It may be asked: why bother about the appointment of the chief probation officer? We believe that this is a sine qua non for any cohesion, clarity or loyalty. One does not have to go to business school to know that a house divided against itself will not stand. One does not have to go to management consultants to know that a man cannot have two masters; and the chief probation officer certainly will. Will he look to the Home Secretary or to his or her board?

The answer is obscure, except that we know that in the ultimate the appointment is made by the Secretary of State. I can see two common situations which will plague not only the board and the chair of the board but in particular the poor chief probation officer. One example is when the CPO is out of sympathy with the line agreed by the board on any matter relating to those duties. Perhaps he or she should then run off to the Home Secretary and say, "Mr Home Secretary, they are requiring me to do this. I do not think it is right. Will you please override them?" That will always be a temptation, but I suspect that it would simply sow doubt, confusion and unhappiness where there should be unity and effectiveness.

Another example is when the board adopts a different line from Home Office policy on the delivery of its mighty duties. What is the CPO to do then? They know what their employment master plans or wants, but they also know what their local board is planning and what local circumstances may require.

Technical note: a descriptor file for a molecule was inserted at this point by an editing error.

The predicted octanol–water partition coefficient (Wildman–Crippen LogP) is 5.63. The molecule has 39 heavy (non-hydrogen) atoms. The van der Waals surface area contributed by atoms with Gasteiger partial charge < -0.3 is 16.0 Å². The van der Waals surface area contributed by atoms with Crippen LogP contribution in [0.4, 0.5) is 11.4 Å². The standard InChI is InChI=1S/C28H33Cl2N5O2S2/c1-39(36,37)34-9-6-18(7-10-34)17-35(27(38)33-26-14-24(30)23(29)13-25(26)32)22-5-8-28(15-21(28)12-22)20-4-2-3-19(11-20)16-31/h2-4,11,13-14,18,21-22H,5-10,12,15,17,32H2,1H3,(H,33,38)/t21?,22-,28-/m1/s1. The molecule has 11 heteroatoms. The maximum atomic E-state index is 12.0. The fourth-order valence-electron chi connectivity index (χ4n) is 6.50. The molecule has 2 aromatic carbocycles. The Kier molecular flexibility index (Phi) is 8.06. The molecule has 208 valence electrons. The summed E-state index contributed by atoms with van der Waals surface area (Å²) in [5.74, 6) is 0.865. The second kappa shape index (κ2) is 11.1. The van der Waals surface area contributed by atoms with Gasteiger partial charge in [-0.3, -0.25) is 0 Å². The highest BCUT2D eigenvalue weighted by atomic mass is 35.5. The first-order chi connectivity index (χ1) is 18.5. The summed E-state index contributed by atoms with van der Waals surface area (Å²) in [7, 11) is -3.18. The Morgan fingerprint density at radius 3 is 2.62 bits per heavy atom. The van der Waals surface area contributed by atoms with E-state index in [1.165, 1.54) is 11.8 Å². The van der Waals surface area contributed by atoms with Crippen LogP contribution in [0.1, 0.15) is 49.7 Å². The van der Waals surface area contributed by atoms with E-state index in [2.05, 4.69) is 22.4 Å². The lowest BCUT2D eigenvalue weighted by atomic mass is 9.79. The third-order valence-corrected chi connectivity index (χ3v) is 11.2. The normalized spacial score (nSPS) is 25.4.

One does not have to go far back in history to know that some Home Secretaries have taken a very strong line that has not found sympathy with the existing committees. I suspect that many on the Government Benches were extremely happy that the previous Home Secretary could not order a chief probation officer to take certain actions in defiance of the wishes of the local board. For those and many other reasons, we strongly favour the amendment.

Finally, there is no precedent. The relationship of chief constables with their committees is not as set down here. The committee appoints the chief constable. The same is true of health trusts or

31 Oct 2000 : Column 803

magistrates' courts committees. Not even the most draconian holding company would require the chief executive and director of one of its subsidiary operating boards to be appointed by head office rather than by the board. Of course, head office will have a say, but the appointment will be made by the board. To do otherwise is to diminish the standing of the board.

I understand that the Government want a national service, but the amendment is not inconsistent with a national service. In fact, it makes the prospect of an effective national service more likely. Able people will not sit on the boards if they are stripped of all meaning. The amendment would restore a little power, authority and dignity to them.